CD RELEASE

Ahilea: Café Svetlana
Catalogue No.: AY CD 20 (EAN: 881390202027)

Here at Essay Recordings we love what's happening on the Austrian music scene. And now we're following up the sensational Shantel production "Binder & Krieglstein: Alles verloren" with some more really hot goods. Don't forget: Vienna is, after all, the gateway to the Balkans. What could be better than signing up the mastermind of the Viennese neo-electro-Balkan scene to produce a CD for the genre's leading label? Yes, it's time for us to launch another original. Macedonian producer and DJ Ahilea has brought together a fantastic group of musicians for a wild ride along the Autoput. So fasten your seatbelts and brace yourselves for a new and visionary take on Balkan music. This man is so hot that he gets daily requests for new tracks from DJs the world over. But Ahilea has taken his time on this one. Where others might cut corners, he has crafted his tracks with care, using his heart as well as his head to kit out the virtual juke-box of Café Svetlana. Café Svetlana? It is the stuff of legend – frequented by the great anarchist, poet and prominent Munich bohemian Erich Mühsam. Today, tucked away in a little side-street in Vienna, it can only be found by those who are humming the right tune as they turn the right corner... and when they do, they enter a whole new world. As Shantel discovered one day:

"I've been around a lot in the last few years and I've met so many musicians, producers and DJs. Ahilea from Vienna is a wonderful shlaviner* who does his thing with real style and substance. The music he brings us is in his blood. He's one of my favourite drinking buddies. I'm thrilled that he's making his international debut with Essay Recordings!” Shantel

*Erich Mühsam's description of the Café Svetlana in the Ottakring district of Vienna: "It is the haunt of many painters, writers and budding geniuses of every kind, as well as many foreign artists, Russians, Hungarians and Balkan Slavs; in short, the kind of people the locals call ‘shlaviner'.” (Vossische Zeitung 5 April 1928, p. 9)

The Grand-Orchestre de Café Svetlana: this all-star ensemble is enough to make colleagues working on similar projects green with envy.

Ahilea Durcovski (Macedonia): production, programming, samples & electronics

Hidan Mamudov (Macedonia): clarinet & kaval (flute) – a brilliant ethnic Turkish clarinettist who plays straight from the heart with a drive so irresistible that audiences often lose their inhibitions.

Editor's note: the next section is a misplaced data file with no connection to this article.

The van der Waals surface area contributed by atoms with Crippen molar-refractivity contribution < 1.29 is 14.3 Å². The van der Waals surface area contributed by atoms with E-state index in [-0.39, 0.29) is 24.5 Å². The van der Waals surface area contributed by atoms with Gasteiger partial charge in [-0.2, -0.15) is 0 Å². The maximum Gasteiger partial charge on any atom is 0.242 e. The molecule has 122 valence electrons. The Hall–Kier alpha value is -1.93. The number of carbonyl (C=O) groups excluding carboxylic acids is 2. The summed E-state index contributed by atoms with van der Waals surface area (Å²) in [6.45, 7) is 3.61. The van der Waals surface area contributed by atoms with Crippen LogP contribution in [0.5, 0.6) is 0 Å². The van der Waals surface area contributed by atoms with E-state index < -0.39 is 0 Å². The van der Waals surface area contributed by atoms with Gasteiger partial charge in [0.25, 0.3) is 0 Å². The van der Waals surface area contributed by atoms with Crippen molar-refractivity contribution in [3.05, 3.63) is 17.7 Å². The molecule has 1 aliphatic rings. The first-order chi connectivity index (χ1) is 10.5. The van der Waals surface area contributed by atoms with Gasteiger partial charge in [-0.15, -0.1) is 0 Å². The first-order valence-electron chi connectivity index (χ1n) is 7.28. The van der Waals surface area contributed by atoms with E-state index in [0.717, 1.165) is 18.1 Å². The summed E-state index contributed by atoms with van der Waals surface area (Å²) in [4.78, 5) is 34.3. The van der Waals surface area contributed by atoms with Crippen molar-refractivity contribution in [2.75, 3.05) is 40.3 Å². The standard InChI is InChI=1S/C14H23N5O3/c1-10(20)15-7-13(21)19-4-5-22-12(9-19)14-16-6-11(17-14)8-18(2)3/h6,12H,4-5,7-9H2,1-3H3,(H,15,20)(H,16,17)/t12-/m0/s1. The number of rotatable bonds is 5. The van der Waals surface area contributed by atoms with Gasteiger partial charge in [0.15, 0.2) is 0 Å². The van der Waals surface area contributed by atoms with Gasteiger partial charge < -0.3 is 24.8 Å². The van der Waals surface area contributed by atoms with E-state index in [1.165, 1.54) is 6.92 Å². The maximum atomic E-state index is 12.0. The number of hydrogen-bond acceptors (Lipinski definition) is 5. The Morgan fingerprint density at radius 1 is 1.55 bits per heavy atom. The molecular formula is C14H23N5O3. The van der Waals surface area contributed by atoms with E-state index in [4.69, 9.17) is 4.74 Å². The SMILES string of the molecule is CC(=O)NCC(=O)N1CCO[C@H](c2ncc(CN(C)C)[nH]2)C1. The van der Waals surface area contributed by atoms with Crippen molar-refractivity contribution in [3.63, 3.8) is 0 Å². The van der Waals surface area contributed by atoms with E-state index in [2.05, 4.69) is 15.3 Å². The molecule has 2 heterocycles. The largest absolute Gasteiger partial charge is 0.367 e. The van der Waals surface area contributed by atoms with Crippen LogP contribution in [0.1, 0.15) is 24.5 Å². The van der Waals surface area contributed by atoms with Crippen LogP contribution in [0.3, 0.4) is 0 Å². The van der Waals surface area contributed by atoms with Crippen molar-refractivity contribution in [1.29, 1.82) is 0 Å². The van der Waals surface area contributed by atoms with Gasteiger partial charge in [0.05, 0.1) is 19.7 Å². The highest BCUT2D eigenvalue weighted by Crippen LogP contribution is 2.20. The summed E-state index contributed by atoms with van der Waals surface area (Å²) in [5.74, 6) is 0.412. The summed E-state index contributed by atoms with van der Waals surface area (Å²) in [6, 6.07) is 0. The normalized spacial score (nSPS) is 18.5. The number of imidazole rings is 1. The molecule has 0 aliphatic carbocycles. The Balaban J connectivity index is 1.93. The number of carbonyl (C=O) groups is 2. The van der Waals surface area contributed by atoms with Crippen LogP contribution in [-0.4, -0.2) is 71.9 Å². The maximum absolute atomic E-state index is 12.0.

Mitke Sarlandziev (Macedonia): accordion – a true Roma and an old hand who has played for every major singer in Yugoslavia.

Jovan Torbica (Serbia) – double bass & E-bass – he really knows his stuff. This is the man for the groove, be it funk, soul, R'n'B or jazz... Shkelzen Doli (Kosovo): violin – a member of the Vienna Philharmonic, he can play anything, and he can play it exquisitely.

Bella Wagner (Croatia/Slovakia): vocals (7 & 11) – the great, profoundly talented voice of the Vienna funk, soul and jazz scene.

Oliver Rudoll aka MC Confusiee (Austria): rap – powerful poetry paired with real cool by the deepest voice on the Vienna hip-hop scene.

Julie Anastassiou (Austria/Greece): vocals (3 & 6) – half of Central Europe has been totally bowled over by her Mediterranean temperament and timbre.

Marios Anastassiou (Greece): bouzouki & vocals – draws upon the tradition of the Mangas (no, not the comic-strip heroes, but the members of the Rembetiko-inspired underground of the 1920s to 1940s.

Alexander Shevchenko (Ukraine): - bajan (accordion) – the man whose Russian soul can make the bajan weep and dance.

Aleksander Stojic (Serbia): guitar – a gifted all-rounder in everything relating to guitar music and Balkan wit.

Alexandar Sarlandziev (Macedonia): darbuka – an outstanding drummer, percussionist and darbuka player with the Balkan groove in his blood.

Peter Marnul (Austria): electric mandola & vocals – an institution on the Vienna music scene.

The sound of Café Svetlana recognises the multi-ethnicity and culture of the Balkans. But instead of flying the nationalistic flag, this is music to be savoured with a glass of sljivo, palinka, raki or tsuika, an open mind and respect for the musicians. Every style comes into its own here: Greek rembetiko, Turkish and Macedonian belly-dancing, Serbian and Croatian folk dances, Roma songs, Albanian-Epirotic clarinet sounds, thunderous brass and the mournful yet cliché-free lament of the fiddle. All with a touch of fresh beats & grooves, basslines and finely chiselled loops from the master of the mixing deck. That's the sound: Nu Pop Music from the Balkans to take you from the bar to the dancefloor and all the way to the sofa back home!

TRACKLIST

01. Cafe Svetlana
02. Come On Bejbe
03. In Da Balkan Style
04. Kalabalak
05. Oldskulski
06. Coffee & Tulumba
07. Let Me Show You More & More
08. Monopolis
09. Dont Call Me Al
10. Dolsko Kolsko
11. Spiritus Tango
12. O Mangas
13. Autoput
14. Kolo Moser
15. Usti Usti
16. Out Of Town
Secret Bonus Track (on Promo CD only!!!): 17.Electro Carsija

All tracks written by Ahilea except track 2 (lyrics by Aneta Kokanović), track 3 (lyrics by Julie Anastassiou & Ahilea), track 6 (lyrics by Julie Anastassiou & Oliver Rudoll), track 7 & 11 (lyrics Bella Wagner/courtesy of Tic Music), track 9 (lyrics Oliver Rudoll), track 12 (lyrics Marios Anastassiou), track 15 (lyrics Mitke Sarlandziev). All tracks published by Edition Essay

ABOUT AHILEA